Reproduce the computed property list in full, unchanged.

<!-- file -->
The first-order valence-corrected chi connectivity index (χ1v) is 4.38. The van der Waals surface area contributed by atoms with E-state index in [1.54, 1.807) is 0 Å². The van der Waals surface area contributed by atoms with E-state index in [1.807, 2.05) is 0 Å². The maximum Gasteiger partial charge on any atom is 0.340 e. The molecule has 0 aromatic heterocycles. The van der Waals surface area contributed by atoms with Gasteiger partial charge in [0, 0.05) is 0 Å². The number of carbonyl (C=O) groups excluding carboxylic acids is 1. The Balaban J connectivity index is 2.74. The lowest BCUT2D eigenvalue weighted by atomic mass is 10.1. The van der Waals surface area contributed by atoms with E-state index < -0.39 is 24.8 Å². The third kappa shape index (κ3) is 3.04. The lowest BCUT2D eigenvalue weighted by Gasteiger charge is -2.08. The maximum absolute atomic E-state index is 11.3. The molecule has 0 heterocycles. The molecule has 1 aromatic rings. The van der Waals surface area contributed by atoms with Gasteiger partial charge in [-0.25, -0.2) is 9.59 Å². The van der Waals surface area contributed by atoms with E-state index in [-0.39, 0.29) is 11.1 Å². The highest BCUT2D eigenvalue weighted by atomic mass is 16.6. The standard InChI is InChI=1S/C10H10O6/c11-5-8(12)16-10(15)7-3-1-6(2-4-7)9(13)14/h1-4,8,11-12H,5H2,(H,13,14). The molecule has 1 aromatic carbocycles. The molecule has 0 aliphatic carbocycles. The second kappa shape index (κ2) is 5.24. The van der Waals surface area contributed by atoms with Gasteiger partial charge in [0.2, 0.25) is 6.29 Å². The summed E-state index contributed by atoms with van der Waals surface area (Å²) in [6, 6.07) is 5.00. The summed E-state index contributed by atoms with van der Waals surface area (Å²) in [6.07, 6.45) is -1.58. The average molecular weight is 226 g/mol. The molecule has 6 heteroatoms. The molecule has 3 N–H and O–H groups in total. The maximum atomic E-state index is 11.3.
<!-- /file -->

The first-order valence-corrected chi connectivity index (χ1v) is 4.38. The van der Waals surface area contributed by atoms with E-state index in [1.54, 1.807) is 0 Å². The van der Waals surface area contributed by atoms with E-state index in [1.807, 2.05) is 0 Å². The maximum Gasteiger partial charge on any atom is 0.340 e. The molecule has 0 aromatic heterocycles. The van der Waals surface area contributed by atoms with Gasteiger partial charge in [0, 0.05) is 0 Å². The number of carbonyl (C=O) groups excluding carboxylic acids is 1. The Balaban J connectivity index is 2.74. The lowest BCUT2D eigenvalue weighted by atomic mass is 10.1. The van der Waals surface area contributed by atoms with E-state index < -0.39 is 24.8 Å². The third kappa shape index (κ3) is 3.04. The lowest BCUT2D eigenvalue weighted by Gasteiger charge is -2.08. The maximum absolute atomic E-state index is 11.3. The molecule has 0 heterocycles. The molecule has 1 aromatic rings. The van der Waals surface area contributed by atoms with Gasteiger partial charge in [-0.25, -0.2) is 9.59 Å². The van der Waals surface area contributed by atoms with E-state index in [-0.39, 0.29) is 11.1 Å². The highest BCUT2D eigenvalue weighted by atomic mass is 16.6. The standard InChI is InChI=1S/C10H10O6/c11-5-8(12)16-10(15)7-3-1-6(2-4-7)9(13)14/h1-4,8,11-12H,5H2,(H,13,14). The molecule has 1 aromatic carbocycles. The molecule has 0 aliphatic carbocycles. The second kappa shape index (κ2) is 5.24. The van der Waals surface area contributed by atoms with Gasteiger partial charge in [0.2, 0.25) is 6.29 Å². The summed E-state index contributed by atoms with van der Waals surface area (Å²) in [6, 6.07) is 5.00. The summed E-state index contributed by atoms with van der Waals surface area (Å²) in [6.07, 6.45) is -1.58. The average molecular weight is 226 g/mol. The molecule has 6 heteroatoms. The molecule has 3 N–H and O–H groups in total. The maximum atomic E-state index is 11.3.